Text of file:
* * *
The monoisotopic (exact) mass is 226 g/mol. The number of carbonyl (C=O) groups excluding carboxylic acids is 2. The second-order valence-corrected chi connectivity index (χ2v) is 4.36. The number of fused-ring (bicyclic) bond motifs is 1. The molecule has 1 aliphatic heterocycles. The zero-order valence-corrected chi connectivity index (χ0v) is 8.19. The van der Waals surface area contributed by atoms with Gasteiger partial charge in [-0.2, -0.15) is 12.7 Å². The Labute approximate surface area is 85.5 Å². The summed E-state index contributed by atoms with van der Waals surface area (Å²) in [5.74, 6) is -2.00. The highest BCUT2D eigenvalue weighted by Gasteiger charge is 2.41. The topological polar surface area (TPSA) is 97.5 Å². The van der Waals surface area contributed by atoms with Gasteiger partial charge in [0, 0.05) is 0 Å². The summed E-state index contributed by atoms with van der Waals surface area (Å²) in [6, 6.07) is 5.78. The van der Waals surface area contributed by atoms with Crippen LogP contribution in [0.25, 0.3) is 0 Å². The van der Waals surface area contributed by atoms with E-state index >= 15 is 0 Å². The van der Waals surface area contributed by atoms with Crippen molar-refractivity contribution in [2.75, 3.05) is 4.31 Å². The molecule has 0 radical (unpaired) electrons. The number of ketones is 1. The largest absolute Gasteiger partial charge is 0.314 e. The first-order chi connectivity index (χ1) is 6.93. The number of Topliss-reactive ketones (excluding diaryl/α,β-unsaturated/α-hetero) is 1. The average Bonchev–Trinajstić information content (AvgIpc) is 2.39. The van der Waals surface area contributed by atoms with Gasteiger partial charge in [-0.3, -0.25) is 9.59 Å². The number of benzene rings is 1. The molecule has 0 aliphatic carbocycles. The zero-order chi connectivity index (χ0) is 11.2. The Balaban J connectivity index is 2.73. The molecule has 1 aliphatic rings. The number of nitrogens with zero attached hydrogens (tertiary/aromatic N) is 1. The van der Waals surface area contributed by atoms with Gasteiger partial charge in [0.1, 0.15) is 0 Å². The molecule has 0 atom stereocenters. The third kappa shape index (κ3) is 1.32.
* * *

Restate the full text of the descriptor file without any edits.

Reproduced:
The monoisotopic (exact) mass is 226 g/mol. The number of carbonyl (C=O) groups excluding carboxylic acids is 2. The second-order valence-corrected chi connectivity index (χ2v) is 4.36. The number of fused-ring (bicyclic) bond motifs is 1. The molecule has 1 aliphatic heterocycles. The zero-order valence-corrected chi connectivity index (χ0v) is 8.19. The van der Waals surface area contributed by atoms with Gasteiger partial charge in [-0.2, -0.15) is 12.7 Å². The Labute approximate surface area is 85.5 Å². The summed E-state index contributed by atoms with van der Waals surface area (Å²) in [5.74, 6) is -2.00. The highest BCUT2D eigenvalue weighted by Gasteiger charge is 2.41. The topological polar surface area (TPSA) is 97.5 Å². The van der Waals surface area contributed by atoms with Gasteiger partial charge in [0, 0.05) is 0 Å². The summed E-state index contributed by atoms with van der Waals surface area (Å²) in [6, 6.07) is 5.78. The van der Waals surface area contributed by atoms with Crippen LogP contribution in [0.25, 0.3) is 0 Å². The van der Waals surface area contributed by atoms with E-state index >= 15 is 0 Å². The van der Waals surface area contributed by atoms with Crippen molar-refractivity contribution in [2.75, 3.05) is 4.31 Å². The molecule has 0 radical (unpaired) electrons. The number of ketones is 1. The largest absolute Gasteiger partial charge is 0.314 e. The first-order chi connectivity index (χ1) is 6.93. The number of Topliss-reactive ketones (excluding diaryl/α,β-unsaturated/α-hetero) is 1. The average Bonchev–Trinajstić information content (AvgIpc) is 2.39. The van der Waals surface area contributed by atoms with Gasteiger partial charge in [-0.3, -0.25) is 9.59 Å². The number of benzene rings is 1. The molecule has 0 aliphatic carbocycles. The zero-order chi connectivity index (χ0) is 11.2. The Balaban J connectivity index is 2.73. The molecule has 1 aliphatic rings. The number of nitrogens with zero attached hydrogens (tertiary/aromatic N) is 1. The van der Waals surface area contributed by atoms with Gasteiger partial charge in [0.1, 0.15) is 0 Å². The molecule has 0 atom stereocenters. The third kappa shape index (κ3) is 1.32.